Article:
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Why you should visit Ayutthaya - Thailand’s forgotten city


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‘Ayutthaya?’ I hear you say. I had that exact reaction when my host in Bangkok recommended I go here. 

Ayutthaya was once the biggest city in the WORLD, inhabited by 1 million people from many surrounding countries. Europeans regularly proclaimed it the most beautiful city they’d ever seen, full of palaces draped in gold - then the Burmese invaded and burnt every inch to the ground in 1767. What remains now are the magnificent ruins of the once impressive city of gold. 

Ayutthaya lies about 1.5 hours north of Bangkok. I caught a bus there for around 100baht (£2!) and it’s WELL worth a visit whilst travelling through Southeast Asia or staying in the capital. SO few people are aware of this ancient city filled with beautiful ruins and towering pagodas - which isn’t always a bad thing.

The quiet ruins were unforgettable

‘Adventure awaits…’

As I stepped off the bus I began looking for travellers like me to share a tuk tuk with. Drivers were lined up at the historical park entrance ready to give me the grand tour. To my surprise, there wasn’t anybody else on the bus jumping off at the ruins and not ONE backpacker in sight - a world away from the bustle of Bangkok and only an hour down the road!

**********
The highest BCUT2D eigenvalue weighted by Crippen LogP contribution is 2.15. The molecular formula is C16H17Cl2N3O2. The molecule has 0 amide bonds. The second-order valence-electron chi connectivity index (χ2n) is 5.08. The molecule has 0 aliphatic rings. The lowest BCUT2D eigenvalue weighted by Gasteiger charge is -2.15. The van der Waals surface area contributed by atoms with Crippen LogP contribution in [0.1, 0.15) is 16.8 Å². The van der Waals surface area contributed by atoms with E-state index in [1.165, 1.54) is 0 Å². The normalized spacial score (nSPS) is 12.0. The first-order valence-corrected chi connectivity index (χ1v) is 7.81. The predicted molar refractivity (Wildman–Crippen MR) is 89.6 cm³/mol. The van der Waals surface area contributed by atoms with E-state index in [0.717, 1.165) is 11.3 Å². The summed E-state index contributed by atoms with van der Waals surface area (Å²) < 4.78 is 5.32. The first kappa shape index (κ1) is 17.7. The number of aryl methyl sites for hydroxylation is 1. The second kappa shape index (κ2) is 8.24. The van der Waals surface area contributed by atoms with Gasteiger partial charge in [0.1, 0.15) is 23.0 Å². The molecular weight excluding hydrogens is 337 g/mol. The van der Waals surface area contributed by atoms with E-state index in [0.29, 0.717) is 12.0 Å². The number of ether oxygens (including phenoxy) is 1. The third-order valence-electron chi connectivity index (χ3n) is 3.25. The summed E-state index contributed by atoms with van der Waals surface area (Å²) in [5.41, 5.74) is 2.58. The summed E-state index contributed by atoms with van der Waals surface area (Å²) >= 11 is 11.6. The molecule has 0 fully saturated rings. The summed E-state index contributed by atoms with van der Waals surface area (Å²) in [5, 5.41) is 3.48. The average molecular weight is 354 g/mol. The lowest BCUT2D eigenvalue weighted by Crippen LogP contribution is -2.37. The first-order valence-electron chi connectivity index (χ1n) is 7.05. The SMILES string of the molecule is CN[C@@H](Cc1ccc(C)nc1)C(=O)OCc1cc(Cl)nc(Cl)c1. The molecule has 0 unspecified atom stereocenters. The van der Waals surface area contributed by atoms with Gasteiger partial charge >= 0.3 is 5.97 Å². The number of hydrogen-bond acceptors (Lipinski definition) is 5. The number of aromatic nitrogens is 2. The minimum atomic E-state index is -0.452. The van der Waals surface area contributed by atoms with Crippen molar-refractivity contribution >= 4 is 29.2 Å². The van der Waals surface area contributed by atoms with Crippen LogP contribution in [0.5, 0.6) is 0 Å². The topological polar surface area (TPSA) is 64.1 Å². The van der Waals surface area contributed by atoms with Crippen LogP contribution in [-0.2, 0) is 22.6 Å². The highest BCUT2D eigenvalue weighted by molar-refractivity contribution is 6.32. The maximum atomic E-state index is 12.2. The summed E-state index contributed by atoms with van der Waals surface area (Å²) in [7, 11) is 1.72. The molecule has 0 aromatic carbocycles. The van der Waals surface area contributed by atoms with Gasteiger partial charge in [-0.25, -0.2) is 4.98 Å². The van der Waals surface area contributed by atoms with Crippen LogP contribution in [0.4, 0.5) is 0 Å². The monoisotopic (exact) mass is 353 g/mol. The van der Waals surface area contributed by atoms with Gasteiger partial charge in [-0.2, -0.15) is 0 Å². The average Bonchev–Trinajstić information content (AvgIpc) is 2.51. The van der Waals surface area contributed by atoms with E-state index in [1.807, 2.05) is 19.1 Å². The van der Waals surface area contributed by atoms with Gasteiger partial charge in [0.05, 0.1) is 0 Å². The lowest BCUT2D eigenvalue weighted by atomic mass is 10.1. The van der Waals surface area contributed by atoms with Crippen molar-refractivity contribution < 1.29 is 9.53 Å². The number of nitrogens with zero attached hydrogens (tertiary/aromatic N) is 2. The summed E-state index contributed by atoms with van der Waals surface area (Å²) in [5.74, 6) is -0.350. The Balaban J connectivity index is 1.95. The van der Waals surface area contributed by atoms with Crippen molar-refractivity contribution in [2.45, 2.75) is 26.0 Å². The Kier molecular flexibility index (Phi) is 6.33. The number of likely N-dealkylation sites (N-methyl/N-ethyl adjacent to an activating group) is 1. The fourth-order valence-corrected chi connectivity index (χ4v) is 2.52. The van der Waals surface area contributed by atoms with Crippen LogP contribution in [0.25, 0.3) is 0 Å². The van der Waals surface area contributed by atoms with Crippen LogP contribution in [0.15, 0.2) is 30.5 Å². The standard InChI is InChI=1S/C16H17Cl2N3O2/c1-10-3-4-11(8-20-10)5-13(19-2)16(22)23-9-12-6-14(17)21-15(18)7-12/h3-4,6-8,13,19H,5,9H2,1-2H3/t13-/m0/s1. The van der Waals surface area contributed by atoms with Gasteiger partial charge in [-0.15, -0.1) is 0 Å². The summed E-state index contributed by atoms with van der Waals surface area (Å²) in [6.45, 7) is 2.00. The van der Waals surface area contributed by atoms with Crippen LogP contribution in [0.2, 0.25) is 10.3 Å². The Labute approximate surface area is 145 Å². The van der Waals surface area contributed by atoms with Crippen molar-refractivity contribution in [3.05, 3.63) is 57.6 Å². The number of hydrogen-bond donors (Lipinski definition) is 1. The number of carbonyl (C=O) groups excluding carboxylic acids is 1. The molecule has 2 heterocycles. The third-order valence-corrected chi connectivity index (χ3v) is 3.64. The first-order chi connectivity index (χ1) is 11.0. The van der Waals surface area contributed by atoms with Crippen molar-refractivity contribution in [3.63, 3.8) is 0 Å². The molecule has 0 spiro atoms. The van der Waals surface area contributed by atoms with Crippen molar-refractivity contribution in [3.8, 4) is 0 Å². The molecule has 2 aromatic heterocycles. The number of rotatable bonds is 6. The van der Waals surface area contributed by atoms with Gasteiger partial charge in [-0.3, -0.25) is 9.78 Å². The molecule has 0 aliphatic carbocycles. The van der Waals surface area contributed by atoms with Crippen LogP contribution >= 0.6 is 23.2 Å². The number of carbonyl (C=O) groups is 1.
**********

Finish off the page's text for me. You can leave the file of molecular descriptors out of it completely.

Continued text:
I bagged an amazing driver for 1,000baht (£20), for however long I needed to see every main temple there was to see. There are many smaller ruins in the centre of Ayutthaya but the beauty in the larger buildings is unmissable. At each stop he was there to greet me with a new gift, a smoothie, a bottle of water, a fan, a parasol for shade, he was awesome! I’m sure it’s possible to score a better deal but that money goes a long way for locals and I was happy to pay it to make his day - he certainly made mine.

‘Unleash your inner tomb raider…’

When we pulled up at the first temple I was immediately taken aback by its sublime plots to explore. I wandered up staircases, through fallen walls and to the tops of towers marvelling at the intricate details in each statue, some draped in golden cloth, some built with white stone that reflected the mid-day sun. Each ruin I explored had its own story, often carved into the pagodas structure, telling of powerful leaders or grand royal weddings. An utterly captivating history was told in each through the stone.

I strolled among the ancient ruins of seven temples including the famous, and my personal favourite, Wat Mahathat (Buddha head in the tree), followed by Wat Na Phra Meru (giant golden Buddha), Wat Lokkayasutharam (giant reclining Buddha) and so many more breathtaking structures.

The contrast of these precious remains among the still lively city of Ayutthaya wasn’t a massive leap from the tourist magnets of the Temple of Dawn and Wat Po in Bangkok but the HUGE difference was that on several occasions I was the ONLY person wandering around the grounds of the sites in Ayutthaya! I recommend you never skip the unforgettable ruins that will forever be a treasured memory of my time in Thailand and a constant reminder of what amazing secrets each part of the world hides in its lesser known corners. 

Have you been to Ayutthaya? Have you seen any amazing sites around the world?

This is a Student Travel Writer competition entry.

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